quite thin and soft, and therefore susceptible to denting and
pitting.  Galvanized sheet metal is especially vulnerable, as
abrasive treatment would wear away the protective galvanized layer.

In the late 19th and early 20th centuries, these metals were often
cut, pressed or otherwise shaped from sheets of metal into a wide
variety of practical uses such as roofs, gutters and flashing, and
facade ornamentation such as cornices, friezes, dormers, panels,
cupolas, oriel windows, etc.  The architecture of the 1920s and
1930s made use of metals such as chrome, nickel alloys, aluminum
and stainless steel in decorative exterior panels, window frames,
and doorways.  Harsh abrasive blasting would destroy the original
surface finish of most of these metals, and would increase the
possibility of corrosion.

However, conservation specialists are now employing a sensitive
technique of glass bead peening to clean some of the harder metals,
in particular large bronze outdoor sculpture.  Very fine (75-125
micron) glass beads are used at a low pressure of 60 to 80 psi.
Because these glass beads are completely spherical, there are no
sharp edges to cut the surface of the metal.  After cleaning, these
statues undergo a lengthy process of polishing.  Coatings are
applied which protect the surface from corrosion, but they must be
renewed every 3 to 5 years.  A similarly delicate cleaning
technique employing glass beads has been used in Europe to clean
historic masonry structures without causing damage.  But at this
time the process has not been tested sufficiently in the United
States to recommend it as a building conservation measure.

Sometimes a very fine smooth sand is used at a low pressure to
clean or remove paint and corrosion from copper flashing and other
metal building components.  Restoration architects recently found
that a mixture of crushed walnut shells and copper slag at a
pressure of approximately 200 psi was the only way to remove
corrosion successfully from a mid-19th century terne-coated iron
roof.  Metal cleaned in this manner must be painted immediately to
prevent rapid recurrence of corrosion.  It is thought that these
methods "work harden" the surface by compressing the outer layer,
and actually may be good for the surface of the metal.  But the
extreme complex nature and the time required by such processes make
it very expensive and impractical for large-scale use at this time.

Cast and wrought iron architectural elements may be gently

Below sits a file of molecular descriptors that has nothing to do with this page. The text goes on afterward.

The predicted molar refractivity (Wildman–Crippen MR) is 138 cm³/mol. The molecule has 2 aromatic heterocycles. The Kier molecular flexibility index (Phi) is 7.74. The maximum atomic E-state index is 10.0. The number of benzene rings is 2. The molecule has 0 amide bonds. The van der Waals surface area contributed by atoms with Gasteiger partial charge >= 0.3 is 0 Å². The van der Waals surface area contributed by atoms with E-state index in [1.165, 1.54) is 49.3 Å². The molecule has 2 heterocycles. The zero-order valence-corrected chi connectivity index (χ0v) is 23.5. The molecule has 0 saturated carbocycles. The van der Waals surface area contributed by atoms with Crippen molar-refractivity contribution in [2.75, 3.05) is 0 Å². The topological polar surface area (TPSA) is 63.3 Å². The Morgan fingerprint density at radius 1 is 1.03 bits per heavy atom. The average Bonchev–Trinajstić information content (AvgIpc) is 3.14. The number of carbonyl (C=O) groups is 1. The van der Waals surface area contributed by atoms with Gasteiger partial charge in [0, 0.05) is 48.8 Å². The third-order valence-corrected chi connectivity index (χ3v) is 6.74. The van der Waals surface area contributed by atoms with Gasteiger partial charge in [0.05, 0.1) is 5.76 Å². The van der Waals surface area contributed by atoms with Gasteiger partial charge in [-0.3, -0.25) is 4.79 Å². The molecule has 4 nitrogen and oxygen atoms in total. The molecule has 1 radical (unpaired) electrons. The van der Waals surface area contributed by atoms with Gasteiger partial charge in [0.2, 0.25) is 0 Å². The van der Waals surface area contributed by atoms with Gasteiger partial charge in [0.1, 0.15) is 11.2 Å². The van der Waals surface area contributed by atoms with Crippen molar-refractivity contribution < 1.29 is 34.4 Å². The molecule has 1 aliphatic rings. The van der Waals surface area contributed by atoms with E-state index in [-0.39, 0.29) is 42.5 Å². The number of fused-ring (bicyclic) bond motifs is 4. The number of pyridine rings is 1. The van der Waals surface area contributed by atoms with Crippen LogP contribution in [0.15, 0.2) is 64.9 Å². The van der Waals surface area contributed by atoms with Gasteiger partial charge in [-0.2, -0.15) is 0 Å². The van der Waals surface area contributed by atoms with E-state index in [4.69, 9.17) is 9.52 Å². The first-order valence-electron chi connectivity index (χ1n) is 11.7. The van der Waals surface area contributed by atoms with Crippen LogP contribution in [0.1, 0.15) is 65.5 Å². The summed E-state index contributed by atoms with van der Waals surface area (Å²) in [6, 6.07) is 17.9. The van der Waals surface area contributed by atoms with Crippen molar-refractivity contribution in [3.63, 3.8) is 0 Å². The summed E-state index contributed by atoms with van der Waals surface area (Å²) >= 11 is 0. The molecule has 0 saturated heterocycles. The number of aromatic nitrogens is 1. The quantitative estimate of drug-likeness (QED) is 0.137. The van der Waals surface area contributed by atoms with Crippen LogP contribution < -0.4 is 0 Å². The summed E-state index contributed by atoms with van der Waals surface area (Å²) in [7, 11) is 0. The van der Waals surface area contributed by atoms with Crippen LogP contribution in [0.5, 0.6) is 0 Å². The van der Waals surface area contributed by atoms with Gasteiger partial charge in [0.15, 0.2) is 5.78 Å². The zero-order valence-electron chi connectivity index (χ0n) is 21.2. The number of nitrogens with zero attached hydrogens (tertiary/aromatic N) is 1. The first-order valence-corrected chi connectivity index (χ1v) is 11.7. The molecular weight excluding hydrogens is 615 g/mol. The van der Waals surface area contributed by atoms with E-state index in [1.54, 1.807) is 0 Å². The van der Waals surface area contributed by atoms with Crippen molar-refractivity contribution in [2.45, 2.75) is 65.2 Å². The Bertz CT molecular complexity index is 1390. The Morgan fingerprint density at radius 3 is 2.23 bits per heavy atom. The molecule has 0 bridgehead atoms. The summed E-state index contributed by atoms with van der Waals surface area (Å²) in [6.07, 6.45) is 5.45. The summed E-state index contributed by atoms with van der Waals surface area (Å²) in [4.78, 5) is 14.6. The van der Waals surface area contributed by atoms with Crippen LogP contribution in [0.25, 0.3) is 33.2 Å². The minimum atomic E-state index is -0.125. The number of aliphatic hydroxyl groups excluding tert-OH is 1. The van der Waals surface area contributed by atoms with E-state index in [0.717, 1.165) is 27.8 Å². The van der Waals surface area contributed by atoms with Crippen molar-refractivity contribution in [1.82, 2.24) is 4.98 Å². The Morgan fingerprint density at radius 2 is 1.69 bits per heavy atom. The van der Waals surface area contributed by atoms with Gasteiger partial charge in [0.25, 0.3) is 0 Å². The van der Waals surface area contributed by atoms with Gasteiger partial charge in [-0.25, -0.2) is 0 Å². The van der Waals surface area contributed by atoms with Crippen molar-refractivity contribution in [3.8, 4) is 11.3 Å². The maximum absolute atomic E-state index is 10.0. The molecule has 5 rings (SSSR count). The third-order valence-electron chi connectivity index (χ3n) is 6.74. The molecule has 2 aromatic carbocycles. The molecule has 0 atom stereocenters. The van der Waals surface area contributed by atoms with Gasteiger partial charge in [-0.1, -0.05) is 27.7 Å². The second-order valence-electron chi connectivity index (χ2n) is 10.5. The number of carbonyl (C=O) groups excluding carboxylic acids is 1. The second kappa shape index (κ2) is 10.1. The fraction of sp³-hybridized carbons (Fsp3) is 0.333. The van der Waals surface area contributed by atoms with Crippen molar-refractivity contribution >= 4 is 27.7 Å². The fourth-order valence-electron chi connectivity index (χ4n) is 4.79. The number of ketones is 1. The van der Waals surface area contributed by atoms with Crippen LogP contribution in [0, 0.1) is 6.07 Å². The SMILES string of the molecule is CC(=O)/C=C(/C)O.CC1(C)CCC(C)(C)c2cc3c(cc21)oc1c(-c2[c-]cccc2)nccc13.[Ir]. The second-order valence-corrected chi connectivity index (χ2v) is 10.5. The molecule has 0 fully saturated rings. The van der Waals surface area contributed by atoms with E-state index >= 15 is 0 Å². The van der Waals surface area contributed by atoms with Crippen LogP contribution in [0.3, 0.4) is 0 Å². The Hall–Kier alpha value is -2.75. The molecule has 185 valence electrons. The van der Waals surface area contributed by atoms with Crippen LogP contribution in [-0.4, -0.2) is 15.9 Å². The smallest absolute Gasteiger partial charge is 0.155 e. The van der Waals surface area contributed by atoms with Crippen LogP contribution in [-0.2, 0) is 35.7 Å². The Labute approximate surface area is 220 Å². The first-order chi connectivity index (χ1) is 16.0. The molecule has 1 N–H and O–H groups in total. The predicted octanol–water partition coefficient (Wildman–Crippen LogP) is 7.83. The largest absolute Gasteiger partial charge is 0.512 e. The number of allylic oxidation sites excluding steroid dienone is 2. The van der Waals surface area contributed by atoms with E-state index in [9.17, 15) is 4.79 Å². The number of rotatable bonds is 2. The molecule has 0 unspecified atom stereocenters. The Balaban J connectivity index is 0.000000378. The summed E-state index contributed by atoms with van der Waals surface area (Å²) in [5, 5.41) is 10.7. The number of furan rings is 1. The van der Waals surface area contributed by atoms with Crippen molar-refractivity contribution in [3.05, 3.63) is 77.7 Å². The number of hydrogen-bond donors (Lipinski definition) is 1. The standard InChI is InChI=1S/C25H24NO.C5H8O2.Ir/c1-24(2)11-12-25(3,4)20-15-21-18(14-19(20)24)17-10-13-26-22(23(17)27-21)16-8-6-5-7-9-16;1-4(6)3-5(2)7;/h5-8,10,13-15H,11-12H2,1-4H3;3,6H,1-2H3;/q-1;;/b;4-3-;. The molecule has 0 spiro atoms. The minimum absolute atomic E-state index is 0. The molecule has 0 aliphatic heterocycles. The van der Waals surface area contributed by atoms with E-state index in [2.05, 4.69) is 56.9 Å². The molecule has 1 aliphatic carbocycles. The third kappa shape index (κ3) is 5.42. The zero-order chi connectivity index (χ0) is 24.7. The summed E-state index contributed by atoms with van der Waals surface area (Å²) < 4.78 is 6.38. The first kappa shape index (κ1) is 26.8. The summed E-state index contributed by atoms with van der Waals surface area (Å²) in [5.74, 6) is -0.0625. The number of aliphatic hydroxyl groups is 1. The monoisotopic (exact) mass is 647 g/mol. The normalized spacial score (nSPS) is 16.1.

sandblasted or abrasively cleaned using a wire brush to remove
layers of paint, rust and corrosion.  Sandblasting was, in fact,
developed originally as an efficient maintenance procedure for
engineering and industrial structures and heavy machinery-iron and
steel bridges, machine tool frames, engine frames, and railroad
rolling stock-in order to clean and prepare them for repainting.
Because iron is hard, its surface, which is naturally somewhat
uneven, will not be noticeably damaged by controlled abrasion.
Such treatment will, however, result in a small amount of pitting.
But this slight abrasion creates a good surface for paint, since
the iron must be repainted immediately to prevent corrosion.  Any
abrasive cleaning of metal building components will also remove the
caulking from joints and around other openings.  Such areas must be
recaulked quickly to prevent moisture from entering and rusting the
metal, or causing deterioration of other building fabric inside the


For the most part, abrasive cleaning is destructive to historic
building materials.  A limited number of special cases have been
explained when it may be appropriate, if supervised by a skilled
conservator, to use a delicate abrasive technique on some historic
building materials.  The type of "wet grit" cleaning which involves
a small amount of grit injected into a stream of low pressure water
may be used on small areas of stone masonry (i.e., rough cut
limestone, sandstone or unpolished granite), where milder cleaning
methods have not been totally successful in removing harmful
deposits of dirt and pollutants.  Such areas may include stone
window sills, the tops of cornices or column capitals, or other
detailed areas of the facade.

This is still an abrasive technique, and without proper caution in
handling, it can be just as harmful to the building surface as any
other abrasive cleaning method.  Thus, the decision to use this
type of "wet grit" process should be made only after consultation
with an experienced building conservator.  Remember that it is very
time consuming and expensive to use any abrasive technique on a
historic building in such a manner that it does not cause harm to
the often fragile and friable building materials.

At this time, and only under certain circumstances, abrasive
cleaning methods may be used in the rehabilitation of interior
spaces of warehouse or industrial buildings for contemporary uses.

Interior spaces of factories or warehouse structures in which the
masonry or plaster surfaces do not have significant design,